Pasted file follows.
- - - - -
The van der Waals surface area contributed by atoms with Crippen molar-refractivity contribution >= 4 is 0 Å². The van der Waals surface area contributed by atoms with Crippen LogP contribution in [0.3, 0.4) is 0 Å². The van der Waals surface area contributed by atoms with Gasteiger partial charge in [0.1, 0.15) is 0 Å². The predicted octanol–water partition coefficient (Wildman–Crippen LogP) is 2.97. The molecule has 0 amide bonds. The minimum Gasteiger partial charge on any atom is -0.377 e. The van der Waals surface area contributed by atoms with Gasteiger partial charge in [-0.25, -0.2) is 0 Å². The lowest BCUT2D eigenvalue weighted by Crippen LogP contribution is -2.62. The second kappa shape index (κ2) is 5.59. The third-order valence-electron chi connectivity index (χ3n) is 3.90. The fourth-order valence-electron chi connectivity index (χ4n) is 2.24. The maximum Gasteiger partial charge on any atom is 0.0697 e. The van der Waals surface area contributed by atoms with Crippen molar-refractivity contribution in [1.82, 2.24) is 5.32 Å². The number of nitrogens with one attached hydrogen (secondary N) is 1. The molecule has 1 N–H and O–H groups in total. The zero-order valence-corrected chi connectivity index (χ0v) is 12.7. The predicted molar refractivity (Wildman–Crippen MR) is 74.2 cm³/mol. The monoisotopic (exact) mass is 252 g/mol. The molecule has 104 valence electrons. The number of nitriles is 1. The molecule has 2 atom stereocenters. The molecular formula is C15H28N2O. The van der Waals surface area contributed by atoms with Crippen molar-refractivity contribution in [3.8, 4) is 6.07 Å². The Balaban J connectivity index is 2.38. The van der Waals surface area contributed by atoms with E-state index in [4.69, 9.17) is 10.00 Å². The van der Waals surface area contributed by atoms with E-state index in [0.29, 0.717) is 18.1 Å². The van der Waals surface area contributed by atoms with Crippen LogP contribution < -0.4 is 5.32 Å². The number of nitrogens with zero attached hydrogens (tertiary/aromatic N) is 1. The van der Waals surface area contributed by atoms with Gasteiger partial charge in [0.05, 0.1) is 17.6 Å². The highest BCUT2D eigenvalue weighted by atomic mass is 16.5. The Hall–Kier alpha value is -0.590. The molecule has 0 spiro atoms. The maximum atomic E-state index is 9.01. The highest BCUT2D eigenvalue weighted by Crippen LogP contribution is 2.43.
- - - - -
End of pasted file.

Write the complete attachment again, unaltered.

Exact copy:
The van der Waals surface area contributed by atoms with Crippen molar-refractivity contribution >= 4 is 0 Å². The van der Waals surface area contributed by atoms with Crippen LogP contribution in [0.3, 0.4) is 0 Å². The van der Waals surface area contributed by atoms with Gasteiger partial charge in [0.1, 0.15) is 0 Å². The predicted octanol–water partition coefficient (Wildman–Crippen LogP) is 2.97. The molecule has 0 amide bonds. The minimum Gasteiger partial charge on any atom is -0.377 e. The van der Waals surface area contributed by atoms with Gasteiger partial charge in [-0.25, -0.2) is 0 Å². The lowest BCUT2D eigenvalue weighted by Crippen LogP contribution is -2.62. The second kappa shape index (κ2) is 5.59. The third-order valence-electron chi connectivity index (χ3n) is 3.90. The fourth-order valence-electron chi connectivity index (χ4n) is 2.24. The maximum Gasteiger partial charge on any atom is 0.0697 e. The van der Waals surface area contributed by atoms with Crippen molar-refractivity contribution in [1.82, 2.24) is 5.32 Å². The number of nitrogens with one attached hydrogen (secondary N) is 1. The molecule has 1 N–H and O–H groups in total. The zero-order valence-corrected chi connectivity index (χ0v) is 12.7. The predicted molar refractivity (Wildman–Crippen MR) is 74.2 cm³/mol. The monoisotopic (exact) mass is 252 g/mol. The molecule has 104 valence electrons. The number of nitriles is 1. The molecule has 2 atom stereocenters. The molecular formula is C15H28N2O. The van der Waals surface area contributed by atoms with Crippen molar-refractivity contribution in [3.8, 4) is 6.07 Å². The Balaban J connectivity index is 2.38. The van der Waals surface area contributed by atoms with E-state index in [4.69, 9.17) is 10.00 Å². The van der Waals surface area contributed by atoms with E-state index in [0.29, 0.717) is 18.1 Å². The van der Waals surface area contributed by atoms with Crippen LogP contribution < -0.4 is 5.32 Å². The number of nitrogens with zero attached hydrogens (tertiary/aromatic N) is 1. The van der Waals surface area contributed by atoms with Gasteiger partial charge in [0.05, 0.1) is 17.6 Å². The highest BCUT2D eigenvalue weighted by atomic mass is 16.5. The Hall–Kier alpha value is -0.590. The molecule has 0 spiro atoms. The maximum atomic E-state index is 9.01. The highest BCUT2D eigenvalue weighted by Crippen LogP contribution is 2.43.